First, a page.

Ooh…I thought they smelled bad…on the outside! – Han Solo, Star Wars Episode V: The Empire Strikes Back
On January 21, 2021, Hasbro Hasbro released a 6-inch scale Han Solo (Hoth) action figure as part of its Star Wars The Black Series Archive collection. Like other figures in the Archive subcollection, this rendition of smuggler-turned-Rebel hero Han Solo in his Rebel-issue comes in a cardback blister pack similar to Hasbro’s 40th Anniversary “Kenner” packaging – but with a twist.
In 2021, Lucasfilm Ltd. – the company founded by George Lucas on December 10 1971 after leaving Francis Ford Coppola’s American Zoetrope, a film production company he co-founded several years earlier – celebrated its 50th Anniversary. In honor of this occasion, Hasbro re-issued some of its Star Wars The Black Series figures in special Lucasfilm Ltd. packaging, including fan favorites such Luke Skywalker (Hoth) and Han Solo (Hoth).
Han Solo (Hoth)
When Han’s tauntaun dies of exposure, he uses the beast’s body to keep the badly wounded Luke Skywalker from freezing to death until the pair can be rescued. – Character blurb, Star Wars The Black Series Han Solo (Hoth) – Lucasfilm 50th Anniversary Archive Collection
Based on the character played by Harrison Ford in 1980’s Star Wars Episode V: The Empire Strikes Back, Han Solo (Hoth) is a Star Wars The Black Series (6-inch scale) revision of Kenner’s 3.75-nch scale Han Solo (Hoth Outfit).
Like the various action figures (in both 3.75-inch and 6-inch scale) released by Kenner and its eventual corporate owner/successor Hasbro over the past 42 years, Han Solo (Hoth) is a depiction of the Corellian space pirate/Rebel stalwart in his Rebel Alliance-issued hooded parka.
THE ARCHIVE COLLECTION: Epic figures from the Star Wars The Black Series return with the Black Series Archive 6-inch-scale action figures, featuring photoreal deco and premium design. – Hasbro website promotional blurb for Han Solo (Hoth)
As the Hasbro blurb implies, this is a revised version of a 2015 Star Wars The Black Series figure issued in a two-pack, Han Solo and Tauntaun. The Archive Collection figure – unfortunately – does not come with the tauntaun, even though Hasbro – for some reason, kept this character description from the 2015 packaging:
When Han’s tauntaun dies of exposure, he uses the beast’s body to keep the badly wounded Luke Skywalker from freezing to death until the pair can be rescued.
The 2021 Han Solo (Hoth) also features a new paint and sculpt job to correct the coloring of Han’s Rebel issue parka. In previous releases, going all the way back to the Kenner 1980 Han Solo (Hoth Outfit) 3.75-inch mini-action figure, Han’s parka was blue, even though the actual John Mollo-designed costume is brown.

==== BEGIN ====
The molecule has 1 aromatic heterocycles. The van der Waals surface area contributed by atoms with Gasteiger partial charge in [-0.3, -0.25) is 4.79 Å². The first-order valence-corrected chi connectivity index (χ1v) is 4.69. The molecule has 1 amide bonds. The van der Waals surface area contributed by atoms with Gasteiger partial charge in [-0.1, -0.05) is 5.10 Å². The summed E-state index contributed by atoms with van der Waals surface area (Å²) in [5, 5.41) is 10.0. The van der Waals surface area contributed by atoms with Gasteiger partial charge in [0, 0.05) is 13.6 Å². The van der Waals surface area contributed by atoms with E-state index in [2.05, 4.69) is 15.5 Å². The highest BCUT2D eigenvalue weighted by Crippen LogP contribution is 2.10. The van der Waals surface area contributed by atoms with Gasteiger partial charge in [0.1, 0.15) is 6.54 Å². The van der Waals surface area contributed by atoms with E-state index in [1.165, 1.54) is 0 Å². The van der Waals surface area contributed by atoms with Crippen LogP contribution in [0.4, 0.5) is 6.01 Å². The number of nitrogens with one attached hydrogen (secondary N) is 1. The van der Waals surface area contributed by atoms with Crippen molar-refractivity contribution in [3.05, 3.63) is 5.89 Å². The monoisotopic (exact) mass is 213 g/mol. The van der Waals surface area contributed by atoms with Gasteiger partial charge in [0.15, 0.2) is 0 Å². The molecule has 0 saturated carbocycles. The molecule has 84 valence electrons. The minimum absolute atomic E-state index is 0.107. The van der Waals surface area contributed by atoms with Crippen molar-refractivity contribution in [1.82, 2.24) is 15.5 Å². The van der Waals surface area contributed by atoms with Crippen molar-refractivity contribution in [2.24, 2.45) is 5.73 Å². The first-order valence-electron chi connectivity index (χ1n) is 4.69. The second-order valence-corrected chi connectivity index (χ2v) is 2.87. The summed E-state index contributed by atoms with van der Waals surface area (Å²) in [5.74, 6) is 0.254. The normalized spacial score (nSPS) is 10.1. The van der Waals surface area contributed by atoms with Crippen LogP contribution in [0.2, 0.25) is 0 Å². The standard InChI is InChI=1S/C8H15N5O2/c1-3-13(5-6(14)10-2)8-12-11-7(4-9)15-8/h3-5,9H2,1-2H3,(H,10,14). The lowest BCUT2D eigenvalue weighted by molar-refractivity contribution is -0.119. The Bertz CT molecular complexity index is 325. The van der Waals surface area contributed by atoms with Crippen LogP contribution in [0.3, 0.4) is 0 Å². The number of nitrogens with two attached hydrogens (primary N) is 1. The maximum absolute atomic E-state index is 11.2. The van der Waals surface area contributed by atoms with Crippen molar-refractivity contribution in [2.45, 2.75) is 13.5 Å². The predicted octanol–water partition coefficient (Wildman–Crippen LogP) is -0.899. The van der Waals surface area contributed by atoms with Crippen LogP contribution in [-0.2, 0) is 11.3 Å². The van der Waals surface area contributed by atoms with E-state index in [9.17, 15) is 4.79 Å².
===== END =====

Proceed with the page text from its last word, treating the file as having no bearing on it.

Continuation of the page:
Why the discrepancy? Because when you watch The Empire Strikes Back at the movies or on TV, the parka has a dark bluish hue. Much of the exterior action in the Hoth segment of the movie was filmed in Finse, Norway in early 1979, and the cold affects the way light and colors interact with a camera lens and film stock. Much of the footage, therefore, tends to have a bluish tint to it, and so Han’s brown parka looks, well, blue.
With that out of the way….
Han Solo (Hoth) – like the similarly attired Rebel Soldier (Hoth) and Luke Skywalker (Hoth) – wears cold weather gear that is suitable for the perpetual winter conditions on an ice planet. In his Lucasfilm 50th Anniversary card back packaging, Han Solo (Hoth) wears his brown military-looking parka (it bears a rank tab that looks like the ones worn by Luke Skywalker and Princess Leia above the left breast pocket) with the hood up. Beneath the fur-lined hood, Han sports a gray-white kepi-like cap with goggles. An off-white bandanna covers the lower portion of Han’s face to protect him from the ice-cold winds on Hoth, but the sculpt is so good that you can tell the figure’s face is closely based on reference photos of Harrison Ford in his costume.
Han Solo (Hoth) also wears – logically – protective gloves; they are gray-white (like Han’s military-issue cap), and the left one sports a wrist comlink. His padded cold-weather trousers and tightly laced leggings with snow boots are also off-white with some gray detailing molded/painted on for a photo-realistic depiction of the actual Mollo-designed costume.
CHARACTER-INSPIRED ACCESSORIES: This Star Wars The Black Series action figure comes with 3 Han Solo (Hoth)-inspired accessories that make great additions to any Star Wars collection. – Hasbro website promotional blurb for Han Solo (Hoth)
This 2021 figure comes with three character-appropriate accessories based on Han Solo’s heroics on Hoth just before the arrival of Imperial forces led by the evil Darth Vader:
- BlasTech DL-44 Heavy Blaster Pistol
- Removable Belt and Holster
As mentioned earlier, although Han Solo (Hoth) is technically a “reissue” of a pre-existing figure from a two-figure set released in 2015, he does not come with his faithful (and doomed) tauntaun. He does have a set of macrobinoculars, a DL-44 blaster (which, of course, is a modified German Mauser C96 pistol), and a removable belt-and-holster set. All of the accessories are molded and painted to look like either the costume pieces or hand props, i.e., the blaster’s handgrip has brown detailing to simulate the wooden parts of the grip, and the belt buckle is painted in a silver/chrome color to depict metal parts.